I Spy a Spider: Common Spiders Around the Home

Return to:

I Spy a Spider: Common Spiders Around the Home

by Jody Green, PhD, Extension Educator, Nebraska Extension in Douglas and Sarpy Counties

printable .pdf

Orb Weaver Spider photo by Jody GreenSpotted orb weaver with its prey.. Photo by Jody Green, Extension Educator

This article focuses on three spiders often seen this time of year. The spiders mentioned in this article are not aggressive or harmful to humans and pets. On occasion, spiders may be found indoors, but generally, they remain outdoors where prey is plentiful. Spiders are nocturnal predators that readily consume flies, crickets, ants, silverfish, moths and beetles. Because of their ability to remove a great number of pests, they are considered beneficial in the landscape

Orb Weaver Spider

Orb weavers (family: Araneidae) are named so because of their web-spinning behavior. They spin the classic, vertically flat, circular web that people commonly associate with spiders. Orb weavers may vary in size and shape. Their sizes range from 1/4-inch to over 1-inch long (total body length, not including the legs). They are known for having a large ball-shaped abdomen, small eyes and hanging out in the center of the orb web. They are slow-moving, passive hunters that wait for flying insects to get caught in their sticky webs.

Webs may be anchored to a building, tree branches, tall grass or other types of vegetation. Some orb weavers consume their web each morning and then build a new one at night. Orb weavers get noticed during late summer and fall when they are at their largest size. Female orb weavers generally remain in a particular spot with the goal of leaving an egg sac filled with hundreds of eggs before dying at first frost.

Grass Spider on Sheet Web photo by Jody GreenGrass spider on its sheet web in grass. Photo by Jody Green, Extension Educator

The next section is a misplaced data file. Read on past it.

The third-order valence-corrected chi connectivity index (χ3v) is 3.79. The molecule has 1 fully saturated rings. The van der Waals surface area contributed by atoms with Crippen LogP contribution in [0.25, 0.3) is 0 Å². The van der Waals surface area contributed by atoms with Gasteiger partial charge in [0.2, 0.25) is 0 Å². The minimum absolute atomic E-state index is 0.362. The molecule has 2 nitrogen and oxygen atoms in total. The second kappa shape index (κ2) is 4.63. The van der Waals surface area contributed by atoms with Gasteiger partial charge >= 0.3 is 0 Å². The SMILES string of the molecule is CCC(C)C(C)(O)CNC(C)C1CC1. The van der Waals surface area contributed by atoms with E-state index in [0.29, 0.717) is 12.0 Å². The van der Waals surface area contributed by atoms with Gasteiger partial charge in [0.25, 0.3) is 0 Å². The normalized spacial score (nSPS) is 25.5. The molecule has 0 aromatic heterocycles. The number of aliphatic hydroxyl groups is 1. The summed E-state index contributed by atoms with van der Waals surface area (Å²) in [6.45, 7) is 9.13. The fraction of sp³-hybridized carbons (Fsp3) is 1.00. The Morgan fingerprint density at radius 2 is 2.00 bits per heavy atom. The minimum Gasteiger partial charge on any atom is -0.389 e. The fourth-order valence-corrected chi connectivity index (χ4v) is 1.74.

Grass Spider/Funnel Weaver

Grass spiders (family: Agelenidae) are also known as funnel weavers because the web they construct is a horizontal sheet with a small funnel-like tube off to the side or center. They are brown spiders with two thick, dark, longitudinal stripes through the cephalothorax and tapered abdomens with long, prominent spinnerets. Grass spiders can be 1/2–3/4-inch long. They are not considered large, but they are very quick.

The funnel is a protected place to hide. When an insect falls or lands on the non-sticky sheet web, the spider rushes out to take it back into the funnel. The webs, which become visible when covered in dew or debris, are constructed in bushes, grass, flowerbeds and wood piles around windows, light fixtures and corners around the house. A large number of grass spiders can live in a small area, but each web has only one female.

Wolf Spider

Wolf spiders (family: Lycosidae) are the largest spiders in Nebraska with their total body size ranging between 1/4-inch to 1-1/4-inches long. Rabid wolf spiders resemble grass spiders due to their smaller size, but others such as Carolina or tiger wolf spiders are large-bodied, robust spiders, with striped and spiny legs. All wolf spiders are solitary, active hunters with superb camouflage and excellent vision. Their eight eyes, which glow at night when a light shines on them, are arranged so they can see all around them.